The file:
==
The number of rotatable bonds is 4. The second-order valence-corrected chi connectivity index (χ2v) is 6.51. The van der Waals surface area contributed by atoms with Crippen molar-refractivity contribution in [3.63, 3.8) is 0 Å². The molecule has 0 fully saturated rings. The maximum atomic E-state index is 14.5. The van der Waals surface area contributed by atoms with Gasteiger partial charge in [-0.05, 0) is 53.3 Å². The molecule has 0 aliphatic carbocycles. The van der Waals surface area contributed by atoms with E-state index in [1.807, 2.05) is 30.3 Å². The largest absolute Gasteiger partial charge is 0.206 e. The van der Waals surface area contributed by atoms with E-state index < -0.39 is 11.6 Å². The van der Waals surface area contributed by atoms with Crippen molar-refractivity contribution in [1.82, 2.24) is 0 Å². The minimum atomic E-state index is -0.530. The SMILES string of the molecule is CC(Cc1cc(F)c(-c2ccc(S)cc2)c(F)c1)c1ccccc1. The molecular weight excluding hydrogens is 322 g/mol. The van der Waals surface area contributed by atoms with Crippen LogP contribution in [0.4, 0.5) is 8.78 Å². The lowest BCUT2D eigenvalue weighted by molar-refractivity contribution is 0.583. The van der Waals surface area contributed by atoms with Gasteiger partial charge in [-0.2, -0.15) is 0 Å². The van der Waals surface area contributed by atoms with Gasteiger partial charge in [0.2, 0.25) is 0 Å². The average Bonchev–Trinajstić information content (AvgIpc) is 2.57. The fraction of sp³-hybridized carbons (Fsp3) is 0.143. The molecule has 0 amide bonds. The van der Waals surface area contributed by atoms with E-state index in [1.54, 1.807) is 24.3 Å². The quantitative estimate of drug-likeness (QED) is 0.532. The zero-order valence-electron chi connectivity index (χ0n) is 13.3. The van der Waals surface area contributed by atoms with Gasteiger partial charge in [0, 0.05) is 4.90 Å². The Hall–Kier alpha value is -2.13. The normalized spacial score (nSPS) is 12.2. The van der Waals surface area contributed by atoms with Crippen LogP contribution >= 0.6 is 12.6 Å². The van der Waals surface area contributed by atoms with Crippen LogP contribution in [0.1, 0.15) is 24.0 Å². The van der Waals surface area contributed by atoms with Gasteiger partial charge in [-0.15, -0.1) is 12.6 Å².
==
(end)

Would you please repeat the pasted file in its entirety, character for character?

The number of rotatable bonds is 4. The second-order valence-corrected chi connectivity index (χ2v) is 6.51. The van der Waals surface area contributed by atoms with Crippen molar-refractivity contribution in [3.63, 3.8) is 0 Å². The molecule has 0 fully saturated rings. The maximum atomic E-state index is 14.5. The van der Waals surface area contributed by atoms with Gasteiger partial charge in [-0.05, 0) is 53.3 Å². The molecule has 0 aliphatic carbocycles. The van der Waals surface area contributed by atoms with E-state index in [1.807, 2.05) is 30.3 Å². The largest absolute Gasteiger partial charge is 0.206 e. The van der Waals surface area contributed by atoms with E-state index < -0.39 is 11.6 Å². The van der Waals surface area contributed by atoms with Crippen molar-refractivity contribution in [1.82, 2.24) is 0 Å². The minimum atomic E-state index is -0.530. The SMILES string of the molecule is CC(Cc1cc(F)c(-c2ccc(S)cc2)c(F)c1)c1ccccc1. The molecular weight excluding hydrogens is 322 g/mol. The van der Waals surface area contributed by atoms with Crippen LogP contribution in [0.4, 0.5) is 8.78 Å². The lowest BCUT2D eigenvalue weighted by molar-refractivity contribution is 0.583. The van der Waals surface area contributed by atoms with Gasteiger partial charge in [-0.2, -0.15) is 0 Å². The van der Waals surface area contributed by atoms with Gasteiger partial charge in [0.2, 0.25) is 0 Å². The average Bonchev–Trinajstić information content (AvgIpc) is 2.57. The fraction of sp³-hybridized carbons (Fsp3) is 0.143. The molecule has 0 amide bonds. The van der Waals surface area contributed by atoms with E-state index in [1.54, 1.807) is 24.3 Å². The quantitative estimate of drug-likeness (QED) is 0.532. The zero-order valence-electron chi connectivity index (χ0n) is 13.3. The van der Waals surface area contributed by atoms with Gasteiger partial charge in [0, 0.05) is 4.90 Å². The Hall–Kier alpha value is -2.13. The normalized spacial score (nSPS) is 12.2. The van der Waals surface area contributed by atoms with Crippen LogP contribution >= 0.6 is 12.6 Å². The van der Waals surface area contributed by atoms with Crippen LogP contribution in [0.1, 0.15) is 24.0 Å². The van der Waals surface area contributed by atoms with Gasteiger partial charge in [-0.15, -0.1) is 12.6 Å².